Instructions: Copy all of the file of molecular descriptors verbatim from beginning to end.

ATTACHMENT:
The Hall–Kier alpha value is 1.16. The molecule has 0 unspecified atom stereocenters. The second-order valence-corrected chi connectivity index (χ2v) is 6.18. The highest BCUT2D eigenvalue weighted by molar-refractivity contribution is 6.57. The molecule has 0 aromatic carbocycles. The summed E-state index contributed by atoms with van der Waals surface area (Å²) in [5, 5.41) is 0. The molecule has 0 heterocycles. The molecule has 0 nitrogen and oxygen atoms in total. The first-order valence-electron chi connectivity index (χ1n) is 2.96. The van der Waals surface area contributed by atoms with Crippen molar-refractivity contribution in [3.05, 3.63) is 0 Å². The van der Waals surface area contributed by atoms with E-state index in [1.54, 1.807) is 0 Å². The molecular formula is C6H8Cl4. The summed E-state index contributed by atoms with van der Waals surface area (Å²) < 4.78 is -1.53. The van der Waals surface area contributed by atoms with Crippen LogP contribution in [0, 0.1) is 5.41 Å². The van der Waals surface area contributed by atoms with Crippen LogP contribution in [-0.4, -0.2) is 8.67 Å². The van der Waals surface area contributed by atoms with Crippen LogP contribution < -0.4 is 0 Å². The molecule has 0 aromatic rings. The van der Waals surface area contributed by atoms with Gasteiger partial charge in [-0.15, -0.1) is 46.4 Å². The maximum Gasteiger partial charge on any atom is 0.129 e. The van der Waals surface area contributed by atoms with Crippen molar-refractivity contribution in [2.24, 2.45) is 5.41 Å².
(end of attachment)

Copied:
The Hall–Kier alpha value is 1.16. The molecule has 0 unspecified atom stereocenters. The second-order valence-corrected chi connectivity index (χ2v) is 6.18. The highest BCUT2D eigenvalue weighted by molar-refractivity contribution is 6.57. The molecule has 0 aromatic carbocycles. The summed E-state index contributed by atoms with van der Waals surface area (Å²) in [5, 5.41) is 0. The molecule has 0 heterocycles. The molecule has 0 nitrogen and oxygen atoms in total. The first-order valence-electron chi connectivity index (χ1n) is 2.96. The van der Waals surface area contributed by atoms with Crippen molar-refractivity contribution in [3.05, 3.63) is 0 Å². The van der Waals surface area contributed by atoms with E-state index in [1.54, 1.807) is 0 Å². The molecular formula is C6H8Cl4. The summed E-state index contributed by atoms with van der Waals surface area (Å²) < 4.78 is -1.53. The van der Waals surface area contributed by atoms with Crippen LogP contribution in [0, 0.1) is 5.41 Å². The van der Waals surface area contributed by atoms with Crippen LogP contribution in [-0.4, -0.2) is 8.67 Å². The van der Waals surface area contributed by atoms with Crippen LogP contribution < -0.4 is 0 Å². The molecule has 0 aromatic rings. The van der Waals surface area contributed by atoms with Gasteiger partial charge in [-0.15, -0.1) is 46.4 Å². The maximum Gasteiger partial charge on any atom is 0.129 e. The van der Waals surface area contributed by atoms with Crippen molar-refractivity contribution in [2.24, 2.45) is 5.41 Å².